Pour Over vs. Batch Brew

Finding the right brewing method for your home coffee set-up or coffee bar can be tricky. To help you decide what’s right for your coffee brewing needs, we’ve broken down the key differences between pour over and batch brew, plus the pros and cons.

We talked to our very own coffee bar manager, Vincent Grimaldi, to get a better understanding of these differences and how you can choose between the two methods. Keep reading to learn more.

What is pour over coffee?

Pour over coffee has been around for quite some time, but has recently enjoyed renewed popularity thanks to the third wave of coffee. 

This brewing method involves pouring hot water over coffee grounds in a filter held by a pour over dripper. The hot water then moves through the grounds and into a server or cup below. Unlike the French press, which uses immersion to extract flavor from coffee, pour over is what we call a “percolation” brewing method.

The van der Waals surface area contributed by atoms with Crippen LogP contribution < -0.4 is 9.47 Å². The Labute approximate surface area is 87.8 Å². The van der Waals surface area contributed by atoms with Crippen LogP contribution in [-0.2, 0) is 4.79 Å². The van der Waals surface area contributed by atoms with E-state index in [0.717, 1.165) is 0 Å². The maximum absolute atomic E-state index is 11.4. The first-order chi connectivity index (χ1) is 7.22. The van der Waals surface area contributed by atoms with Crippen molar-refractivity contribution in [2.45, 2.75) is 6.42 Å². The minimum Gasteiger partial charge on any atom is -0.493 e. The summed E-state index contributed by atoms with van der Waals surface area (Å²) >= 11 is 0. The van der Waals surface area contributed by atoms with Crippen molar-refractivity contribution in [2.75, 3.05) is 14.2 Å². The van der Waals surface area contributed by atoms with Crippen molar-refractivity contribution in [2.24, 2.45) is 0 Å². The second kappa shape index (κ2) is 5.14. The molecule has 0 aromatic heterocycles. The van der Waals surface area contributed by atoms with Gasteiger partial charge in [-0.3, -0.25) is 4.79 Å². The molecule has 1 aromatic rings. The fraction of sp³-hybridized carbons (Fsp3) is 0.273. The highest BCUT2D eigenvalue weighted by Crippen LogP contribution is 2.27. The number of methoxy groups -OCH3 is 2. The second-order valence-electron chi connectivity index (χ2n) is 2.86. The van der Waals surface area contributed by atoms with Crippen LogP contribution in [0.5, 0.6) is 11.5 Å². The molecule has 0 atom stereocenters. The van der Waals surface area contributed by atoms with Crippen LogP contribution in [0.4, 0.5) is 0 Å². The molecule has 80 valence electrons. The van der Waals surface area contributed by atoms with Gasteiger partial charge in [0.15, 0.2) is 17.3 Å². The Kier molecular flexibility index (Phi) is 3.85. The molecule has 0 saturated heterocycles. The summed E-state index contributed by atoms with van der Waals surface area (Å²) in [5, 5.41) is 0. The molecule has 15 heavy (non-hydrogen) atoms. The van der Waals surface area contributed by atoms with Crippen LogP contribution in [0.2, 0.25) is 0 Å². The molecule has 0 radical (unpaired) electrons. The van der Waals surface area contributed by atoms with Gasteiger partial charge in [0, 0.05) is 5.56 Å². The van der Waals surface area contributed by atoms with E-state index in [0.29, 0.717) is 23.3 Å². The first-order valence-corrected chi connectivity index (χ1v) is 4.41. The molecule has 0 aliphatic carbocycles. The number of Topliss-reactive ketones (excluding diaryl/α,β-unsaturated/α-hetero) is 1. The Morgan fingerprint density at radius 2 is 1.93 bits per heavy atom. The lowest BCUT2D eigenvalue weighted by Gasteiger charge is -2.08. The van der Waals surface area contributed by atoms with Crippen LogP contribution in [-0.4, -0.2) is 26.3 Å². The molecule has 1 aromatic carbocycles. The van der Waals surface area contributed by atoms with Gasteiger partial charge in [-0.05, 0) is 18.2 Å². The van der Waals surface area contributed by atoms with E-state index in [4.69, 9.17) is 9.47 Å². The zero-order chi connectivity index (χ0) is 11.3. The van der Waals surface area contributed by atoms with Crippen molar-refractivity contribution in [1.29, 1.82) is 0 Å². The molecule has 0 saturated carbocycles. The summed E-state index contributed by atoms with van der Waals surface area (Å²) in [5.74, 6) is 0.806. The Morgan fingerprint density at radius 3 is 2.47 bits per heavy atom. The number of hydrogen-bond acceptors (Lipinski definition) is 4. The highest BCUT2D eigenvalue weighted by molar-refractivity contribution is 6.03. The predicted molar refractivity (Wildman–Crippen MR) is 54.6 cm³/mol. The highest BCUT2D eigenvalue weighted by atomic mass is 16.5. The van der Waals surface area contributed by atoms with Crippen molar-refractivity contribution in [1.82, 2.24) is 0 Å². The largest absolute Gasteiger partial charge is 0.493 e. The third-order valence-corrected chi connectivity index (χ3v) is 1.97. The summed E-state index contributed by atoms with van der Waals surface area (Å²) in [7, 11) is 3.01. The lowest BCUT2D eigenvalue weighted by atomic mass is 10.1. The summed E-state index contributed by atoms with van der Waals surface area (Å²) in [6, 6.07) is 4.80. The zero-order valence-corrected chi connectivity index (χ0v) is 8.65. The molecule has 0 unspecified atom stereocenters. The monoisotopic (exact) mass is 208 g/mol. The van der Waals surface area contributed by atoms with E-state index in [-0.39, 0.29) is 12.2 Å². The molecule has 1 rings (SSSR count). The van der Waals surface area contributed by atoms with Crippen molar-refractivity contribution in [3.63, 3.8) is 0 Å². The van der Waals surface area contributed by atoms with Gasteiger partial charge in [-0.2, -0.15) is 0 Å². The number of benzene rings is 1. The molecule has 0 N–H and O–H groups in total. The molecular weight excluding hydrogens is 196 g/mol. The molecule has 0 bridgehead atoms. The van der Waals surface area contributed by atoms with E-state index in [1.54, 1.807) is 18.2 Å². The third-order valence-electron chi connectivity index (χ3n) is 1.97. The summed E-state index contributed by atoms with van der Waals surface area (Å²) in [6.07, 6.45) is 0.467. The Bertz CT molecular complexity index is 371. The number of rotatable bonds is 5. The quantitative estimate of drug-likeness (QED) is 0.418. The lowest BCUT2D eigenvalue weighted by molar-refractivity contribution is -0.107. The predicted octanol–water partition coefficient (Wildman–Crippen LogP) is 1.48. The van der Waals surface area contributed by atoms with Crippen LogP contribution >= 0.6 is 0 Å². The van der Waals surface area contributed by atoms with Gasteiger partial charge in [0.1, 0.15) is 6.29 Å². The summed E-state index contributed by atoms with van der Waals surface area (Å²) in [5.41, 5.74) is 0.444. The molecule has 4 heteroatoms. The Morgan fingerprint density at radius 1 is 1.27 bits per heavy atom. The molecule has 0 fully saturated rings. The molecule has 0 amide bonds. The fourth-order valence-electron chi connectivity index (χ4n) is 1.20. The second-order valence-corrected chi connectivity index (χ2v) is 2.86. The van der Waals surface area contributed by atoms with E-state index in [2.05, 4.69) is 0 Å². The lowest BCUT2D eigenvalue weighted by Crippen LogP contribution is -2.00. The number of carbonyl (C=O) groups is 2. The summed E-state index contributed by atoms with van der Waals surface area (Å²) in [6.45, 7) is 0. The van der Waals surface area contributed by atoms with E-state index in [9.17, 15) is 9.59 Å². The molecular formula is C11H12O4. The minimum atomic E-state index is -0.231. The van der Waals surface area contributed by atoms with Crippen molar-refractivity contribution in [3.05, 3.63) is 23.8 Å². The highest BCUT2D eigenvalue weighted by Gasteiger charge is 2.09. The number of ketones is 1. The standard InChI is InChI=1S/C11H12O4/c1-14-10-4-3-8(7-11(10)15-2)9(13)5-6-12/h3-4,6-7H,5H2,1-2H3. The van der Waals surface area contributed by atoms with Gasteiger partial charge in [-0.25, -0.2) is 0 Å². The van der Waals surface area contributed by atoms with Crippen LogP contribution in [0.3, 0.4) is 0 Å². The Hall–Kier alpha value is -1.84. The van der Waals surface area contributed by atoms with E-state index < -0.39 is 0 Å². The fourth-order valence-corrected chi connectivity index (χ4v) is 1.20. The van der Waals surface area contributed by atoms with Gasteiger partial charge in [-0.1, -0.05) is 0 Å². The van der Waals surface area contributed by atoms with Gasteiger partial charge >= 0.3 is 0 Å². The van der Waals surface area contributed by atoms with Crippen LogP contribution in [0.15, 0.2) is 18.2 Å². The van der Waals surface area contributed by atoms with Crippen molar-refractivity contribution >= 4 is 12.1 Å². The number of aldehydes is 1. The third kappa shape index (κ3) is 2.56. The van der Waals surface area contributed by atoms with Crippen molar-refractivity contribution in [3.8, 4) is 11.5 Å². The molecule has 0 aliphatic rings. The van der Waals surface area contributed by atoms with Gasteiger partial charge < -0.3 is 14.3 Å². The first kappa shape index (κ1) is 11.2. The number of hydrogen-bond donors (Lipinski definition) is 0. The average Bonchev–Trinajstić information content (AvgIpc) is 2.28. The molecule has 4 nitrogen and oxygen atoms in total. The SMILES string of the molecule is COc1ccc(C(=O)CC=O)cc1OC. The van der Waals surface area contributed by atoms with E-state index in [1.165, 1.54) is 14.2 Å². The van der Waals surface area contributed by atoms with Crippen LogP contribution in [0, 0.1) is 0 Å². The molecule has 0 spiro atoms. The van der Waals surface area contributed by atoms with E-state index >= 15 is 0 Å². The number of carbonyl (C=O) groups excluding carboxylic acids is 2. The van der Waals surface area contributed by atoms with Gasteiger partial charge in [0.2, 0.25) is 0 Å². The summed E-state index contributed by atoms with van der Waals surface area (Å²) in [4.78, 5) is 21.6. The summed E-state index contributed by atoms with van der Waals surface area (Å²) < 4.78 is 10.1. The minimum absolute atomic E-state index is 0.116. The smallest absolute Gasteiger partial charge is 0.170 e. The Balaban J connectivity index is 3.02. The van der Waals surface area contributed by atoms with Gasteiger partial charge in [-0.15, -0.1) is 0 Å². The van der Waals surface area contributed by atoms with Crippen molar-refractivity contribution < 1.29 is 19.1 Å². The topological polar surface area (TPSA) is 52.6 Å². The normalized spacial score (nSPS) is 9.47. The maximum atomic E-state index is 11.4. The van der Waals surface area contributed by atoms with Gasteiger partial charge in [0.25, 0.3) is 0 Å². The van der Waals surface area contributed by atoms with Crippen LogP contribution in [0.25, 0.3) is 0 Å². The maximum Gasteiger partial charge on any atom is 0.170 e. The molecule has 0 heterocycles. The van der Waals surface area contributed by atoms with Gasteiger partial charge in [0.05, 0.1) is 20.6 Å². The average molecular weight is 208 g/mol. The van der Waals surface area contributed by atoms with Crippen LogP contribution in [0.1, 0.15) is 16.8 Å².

Pour over is sometimes also called hand brewing or manual brewing because of the way it’s prepared. It can be a little bit more intricate than other methods, but provides a balanced, flavorful cup of coffee.

Popular manual brewers include the Hario V60 and Chemex. The Hario V60 is a cone-shaped brewer with angled walls and beveling that help to achieve even extraction. The Chemex, meanwhile, is a classic one-piece brewer and carafe that allows you to make larger batches.

What is batch brew?

In contrast with pour over, batch brew is a popular method to automatically brew large quantities of coffee. It is also a percolation brewing method, and has been popular across the country for years as diner-style drip coffee. 

However, these days, batch brewers can produce much higher-quality coffee than you might think.

First and foremost, once set up properly, this method removes human error from the equation. Once the machine is dialed in, Vincent says the quality can be replicated batch after batch.